Another action we're taking is to emphasize the value of our brands. We've added resources to analyze and optimize the effectiveness of promotional price points and the timing of these promotions. Through traditional and digital medium, we're highlighting product differentiation and usage ideas. Secondary placement is an additional way that we separate our brands from private label, as well as our product innovation. Another challenge in this environment is the steep rise in material costs, not only for commodities but for many of our spices and herbs. We began the year expecting 7% to 8% cost inflation, and through the first half, we managed this through pricing actions and our continuous Comprehensive Continuous Improvement, CCI cost savings.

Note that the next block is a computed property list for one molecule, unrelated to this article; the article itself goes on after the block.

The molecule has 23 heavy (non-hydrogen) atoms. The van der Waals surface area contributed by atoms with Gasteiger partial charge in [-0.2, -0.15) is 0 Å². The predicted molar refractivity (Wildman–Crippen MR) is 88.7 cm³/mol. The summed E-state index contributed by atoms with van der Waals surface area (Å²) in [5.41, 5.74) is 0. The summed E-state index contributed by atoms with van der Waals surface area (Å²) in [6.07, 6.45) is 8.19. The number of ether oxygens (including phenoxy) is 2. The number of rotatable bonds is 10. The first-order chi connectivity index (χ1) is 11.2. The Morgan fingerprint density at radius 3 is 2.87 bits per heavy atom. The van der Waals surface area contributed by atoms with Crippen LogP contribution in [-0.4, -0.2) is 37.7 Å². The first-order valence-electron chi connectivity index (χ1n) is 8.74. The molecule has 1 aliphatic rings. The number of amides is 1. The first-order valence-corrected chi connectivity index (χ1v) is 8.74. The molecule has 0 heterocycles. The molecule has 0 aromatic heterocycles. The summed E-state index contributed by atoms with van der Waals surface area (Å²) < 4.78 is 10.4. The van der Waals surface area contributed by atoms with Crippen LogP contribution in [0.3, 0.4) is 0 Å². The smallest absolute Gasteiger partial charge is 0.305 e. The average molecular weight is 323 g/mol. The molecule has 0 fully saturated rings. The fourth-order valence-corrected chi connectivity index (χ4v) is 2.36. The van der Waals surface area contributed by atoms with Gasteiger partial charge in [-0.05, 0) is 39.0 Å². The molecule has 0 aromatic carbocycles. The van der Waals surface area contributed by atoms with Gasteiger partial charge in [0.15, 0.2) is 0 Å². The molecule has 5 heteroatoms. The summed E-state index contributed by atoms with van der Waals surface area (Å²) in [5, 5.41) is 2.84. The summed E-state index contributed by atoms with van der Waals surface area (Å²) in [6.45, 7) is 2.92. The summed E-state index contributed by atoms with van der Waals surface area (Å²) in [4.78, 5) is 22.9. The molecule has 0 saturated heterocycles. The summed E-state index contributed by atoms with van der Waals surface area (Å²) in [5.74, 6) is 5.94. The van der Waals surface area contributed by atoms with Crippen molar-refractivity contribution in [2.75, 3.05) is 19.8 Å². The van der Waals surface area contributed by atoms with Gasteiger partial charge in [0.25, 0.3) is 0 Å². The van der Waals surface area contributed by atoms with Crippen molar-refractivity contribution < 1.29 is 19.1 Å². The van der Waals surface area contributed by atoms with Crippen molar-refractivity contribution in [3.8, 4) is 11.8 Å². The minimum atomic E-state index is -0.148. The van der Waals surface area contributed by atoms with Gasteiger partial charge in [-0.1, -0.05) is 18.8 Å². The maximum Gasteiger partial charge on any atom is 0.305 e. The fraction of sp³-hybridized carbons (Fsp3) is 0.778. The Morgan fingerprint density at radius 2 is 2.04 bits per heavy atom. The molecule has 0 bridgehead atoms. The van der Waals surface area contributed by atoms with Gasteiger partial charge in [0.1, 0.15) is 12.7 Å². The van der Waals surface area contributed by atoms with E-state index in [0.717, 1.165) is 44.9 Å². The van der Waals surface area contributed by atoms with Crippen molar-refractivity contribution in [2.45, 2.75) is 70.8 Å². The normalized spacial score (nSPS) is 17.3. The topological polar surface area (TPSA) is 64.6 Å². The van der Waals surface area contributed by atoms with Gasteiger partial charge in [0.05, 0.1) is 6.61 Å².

In the third quarter, we began to experience further increases in our raw materials. We're now expecting a double-digit rate of material cost inflation in 2011, and we expect these higher costs to persist through 2012. To illustrate this, let's take a look at one of our top 5 raw materials, black pepper. Black pepper is a crop that has a long history of fluctuation but has hit historic highs. Slide 9 shows that the cost of pepper has more than doubled in the past 1.5 years. Similarly, costs have escalated for red pepper, nutmeg, cinnamon, cloves, cumin, turmeric and many other items. There are several factors influencing the spice and herb markets at this time, which include poor weather conditions in some of our growing regions; farmers’ shift to growing more lucrative crops that are less labor-intensive such as coffee, cassava, rubber and palm oil; increased global demand and a weakening U.S. dollar. Beyond spices and herbs, the costs of packaging, fuel and energy have remained steady but at an elevated level.